We also visited both Rajaji and Jim Corbett National Parks where we saw a variety of animals up close, including the famed Indian elephant and quite luckily, an Indian tiger. These places were incredible complements to our various day-trips and village visits as we felt we had finally understood “the wild.”

Nevertheless, our 6-day treks to Har-ki-Dun and Gangotri were on an entirely different level. The camping, climbing, picture taking, and for me, praying, were unparalleled experiences as we journeyed up the valleys to both the source of the Ganga River and the Tibetan border. Similarly, our week-long home stay in Majhkali, near the small hill station of Ranikhet, exposed us to the eastern part of Uttarakhand, the intrinsic beauty of the Nanda Devi mountain range, and the indigenous way of life in a Himalayan village. We concluded our trip with a rafting adventure down the Ganga herself, surviving a number of dangerous rapids, not to mention the freezing temperatures of the green-blue water.

Symbolically, we ended our rafting adventure at Rishikesh, with the Ganga Aarti on the banks of the river at an ashram, where we were able to thank the Gods for a truly successful semester. Then it was back up to Mussoorie to finish up the semester and celebrate. Before we knew it our journey was over and it was time to say our heavyhearted good byes.

Rohan with Dr. Joseph Alter and kids in a village.

Rohan with Dr. Joseph Alter and kids in a village.

Months later, I still find such experiences transformative: they not only showed me almost every corner of the region, but also helped me discover my own capabilities, limitations, and goals.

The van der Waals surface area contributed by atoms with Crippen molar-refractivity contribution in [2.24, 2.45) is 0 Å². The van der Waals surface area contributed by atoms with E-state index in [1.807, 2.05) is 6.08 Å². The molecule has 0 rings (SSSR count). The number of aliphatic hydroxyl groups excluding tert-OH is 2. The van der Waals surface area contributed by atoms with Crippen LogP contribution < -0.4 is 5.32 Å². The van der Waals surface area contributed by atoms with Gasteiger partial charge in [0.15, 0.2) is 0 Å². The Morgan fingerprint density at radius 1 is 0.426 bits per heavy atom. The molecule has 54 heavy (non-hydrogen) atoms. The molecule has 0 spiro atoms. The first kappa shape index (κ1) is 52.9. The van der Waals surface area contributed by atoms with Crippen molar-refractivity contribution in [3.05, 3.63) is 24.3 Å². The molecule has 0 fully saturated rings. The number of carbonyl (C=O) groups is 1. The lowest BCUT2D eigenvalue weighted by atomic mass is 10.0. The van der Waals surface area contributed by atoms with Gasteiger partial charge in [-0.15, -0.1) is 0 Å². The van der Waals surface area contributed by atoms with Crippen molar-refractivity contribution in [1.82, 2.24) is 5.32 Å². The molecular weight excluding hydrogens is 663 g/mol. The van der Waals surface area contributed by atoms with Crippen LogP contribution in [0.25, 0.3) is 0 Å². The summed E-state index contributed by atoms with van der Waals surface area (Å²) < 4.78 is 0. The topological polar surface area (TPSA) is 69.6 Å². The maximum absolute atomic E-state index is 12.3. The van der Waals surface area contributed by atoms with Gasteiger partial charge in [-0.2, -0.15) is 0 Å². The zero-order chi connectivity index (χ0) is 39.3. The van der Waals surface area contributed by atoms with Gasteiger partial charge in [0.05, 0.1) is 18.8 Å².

The Value of Studying Abroad:  As an Indian-American, this trip was a dream come true for me. I learned more about my roots culturally, linguistically, and spiritually, I explored unimaginable locations, took amazing courses, made a plethora of friends, and brought home infinite memories. From playing with village children in Sainji to standing atop the Gomukh glacier in Gangotri, as a human being and as a Hindu, I am certainly more appreciative of what I know about “incredible India.” I dream of going back one day, doing it all over again and more. The people I met and spoke to, and the environments I immersed myself in were truly more than rewarding. I strongly encourage everyone to travel abroad, go places you never thought you could and explore as much as you can. Take it all in for what it is really worth.

Finally, a sincere Thank-You to all of those who  made the inaugural year of the Pitt in the Himalayas program a great success both here at the University of Pittsburgh, and at the Woodstock School in Mussoorie, India. Three years of meticulous planning on their part made this happen. Without them I would certainly not be able to share my story.  ♦